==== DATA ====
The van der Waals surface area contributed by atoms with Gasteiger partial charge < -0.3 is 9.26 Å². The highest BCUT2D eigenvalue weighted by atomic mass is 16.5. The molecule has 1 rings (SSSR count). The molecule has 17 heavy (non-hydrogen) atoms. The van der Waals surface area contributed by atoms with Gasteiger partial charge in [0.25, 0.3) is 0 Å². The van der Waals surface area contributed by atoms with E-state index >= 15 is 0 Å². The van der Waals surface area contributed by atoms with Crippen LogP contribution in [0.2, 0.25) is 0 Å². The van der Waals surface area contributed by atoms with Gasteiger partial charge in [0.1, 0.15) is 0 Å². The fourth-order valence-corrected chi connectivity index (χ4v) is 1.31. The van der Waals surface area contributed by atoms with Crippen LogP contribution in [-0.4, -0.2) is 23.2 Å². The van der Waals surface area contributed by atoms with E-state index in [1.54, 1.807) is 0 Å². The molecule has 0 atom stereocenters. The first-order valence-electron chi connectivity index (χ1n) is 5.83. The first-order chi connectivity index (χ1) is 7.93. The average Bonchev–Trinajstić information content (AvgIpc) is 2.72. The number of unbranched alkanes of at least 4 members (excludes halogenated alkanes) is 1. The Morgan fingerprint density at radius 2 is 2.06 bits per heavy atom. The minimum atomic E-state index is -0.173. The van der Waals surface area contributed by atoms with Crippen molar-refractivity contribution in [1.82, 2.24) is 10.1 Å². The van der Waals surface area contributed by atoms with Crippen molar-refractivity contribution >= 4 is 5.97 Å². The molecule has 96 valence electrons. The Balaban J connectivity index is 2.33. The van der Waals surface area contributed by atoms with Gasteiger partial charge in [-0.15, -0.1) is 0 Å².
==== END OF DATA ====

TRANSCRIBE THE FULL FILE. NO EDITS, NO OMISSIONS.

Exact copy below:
The van der Waals surface area contributed by atoms with Gasteiger partial charge < -0.3 is 9.26 Å². The highest BCUT2D eigenvalue weighted by atomic mass is 16.5. The molecule has 1 rings (SSSR count). The molecule has 17 heavy (non-hydrogen) atoms. The van der Waals surface area contributed by atoms with Gasteiger partial charge in [0.25, 0.3) is 0 Å². The van der Waals surface area contributed by atoms with E-state index >= 15 is 0 Å². The van der Waals surface area contributed by atoms with Crippen LogP contribution in [0.2, 0.25) is 0 Å². The van der Waals surface area contributed by atoms with Gasteiger partial charge in [0.1, 0.15) is 0 Å². The fourth-order valence-corrected chi connectivity index (χ4v) is 1.31. The van der Waals surface area contributed by atoms with Crippen LogP contribution in [-0.4, -0.2) is 23.2 Å². The van der Waals surface area contributed by atoms with E-state index in [1.54, 1.807) is 0 Å². The molecule has 0 atom stereocenters. The first-order valence-electron chi connectivity index (χ1n) is 5.83. The first-order chi connectivity index (χ1) is 7.93. The average Bonchev–Trinajstić information content (AvgIpc) is 2.72. The number of unbranched alkanes of at least 4 members (excludes halogenated alkanes) is 1. The Morgan fingerprint density at radius 2 is 2.06 bits per heavy atom. The minimum atomic E-state index is -0.173. The van der Waals surface area contributed by atoms with Crippen molar-refractivity contribution in [1.82, 2.24) is 10.1 Å². The van der Waals surface area contributed by atoms with Crippen molar-refractivity contribution >= 4 is 5.97 Å². The molecule has 96 valence electrons. The Balaban J connectivity index is 2.33. The van der Waals surface area contributed by atoms with Gasteiger partial charge in [-0.15, -0.1) is 0 Å².